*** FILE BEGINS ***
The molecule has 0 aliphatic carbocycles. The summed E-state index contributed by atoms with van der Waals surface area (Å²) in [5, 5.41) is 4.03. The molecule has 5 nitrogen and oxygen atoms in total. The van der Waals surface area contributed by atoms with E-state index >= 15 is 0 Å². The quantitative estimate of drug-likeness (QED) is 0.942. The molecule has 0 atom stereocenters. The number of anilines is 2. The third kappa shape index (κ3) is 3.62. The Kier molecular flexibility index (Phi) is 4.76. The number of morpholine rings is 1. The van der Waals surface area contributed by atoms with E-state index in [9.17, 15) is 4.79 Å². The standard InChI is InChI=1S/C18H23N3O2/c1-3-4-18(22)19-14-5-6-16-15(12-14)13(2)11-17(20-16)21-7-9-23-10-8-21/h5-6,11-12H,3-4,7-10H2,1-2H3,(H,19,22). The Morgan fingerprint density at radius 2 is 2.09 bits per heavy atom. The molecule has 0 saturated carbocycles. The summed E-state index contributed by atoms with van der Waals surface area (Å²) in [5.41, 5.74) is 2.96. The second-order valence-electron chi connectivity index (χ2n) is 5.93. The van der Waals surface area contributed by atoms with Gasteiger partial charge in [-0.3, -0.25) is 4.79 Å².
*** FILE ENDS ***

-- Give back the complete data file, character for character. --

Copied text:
The molecule has 0 aliphatic carbocycles. The summed E-state index contributed by atoms with van der Waals surface area (Å²) in [5, 5.41) is 4.03. The molecule has 5 nitrogen and oxygen atoms in total. The van der Waals surface area contributed by atoms with E-state index >= 15 is 0 Å². The quantitative estimate of drug-likeness (QED) is 0.942. The molecule has 0 atom stereocenters. The number of anilines is 2. The third kappa shape index (κ3) is 3.62. The Kier molecular flexibility index (Phi) is 4.76. The number of morpholine rings is 1. The van der Waals surface area contributed by atoms with E-state index in [9.17, 15) is 4.79 Å². The standard InChI is InChI=1S/C18H23N3O2/c1-3-4-18(22)19-14-5-6-16-15(12-14)13(2)11-17(20-16)21-7-9-23-10-8-21/h5-6,11-12H,3-4,7-10H2,1-2H3,(H,19,22). The Morgan fingerprint density at radius 2 is 2.09 bits per heavy atom. The molecule has 0 saturated carbocycles. The summed E-state index contributed by atoms with van der Waals surface area (Å²) in [5.41, 5.74) is 2.96. The second-order valence-electron chi connectivity index (χ2n) is 5.93. The van der Waals surface area contributed by atoms with Gasteiger partial charge in [-0.3, -0.25) is 4.79 Å².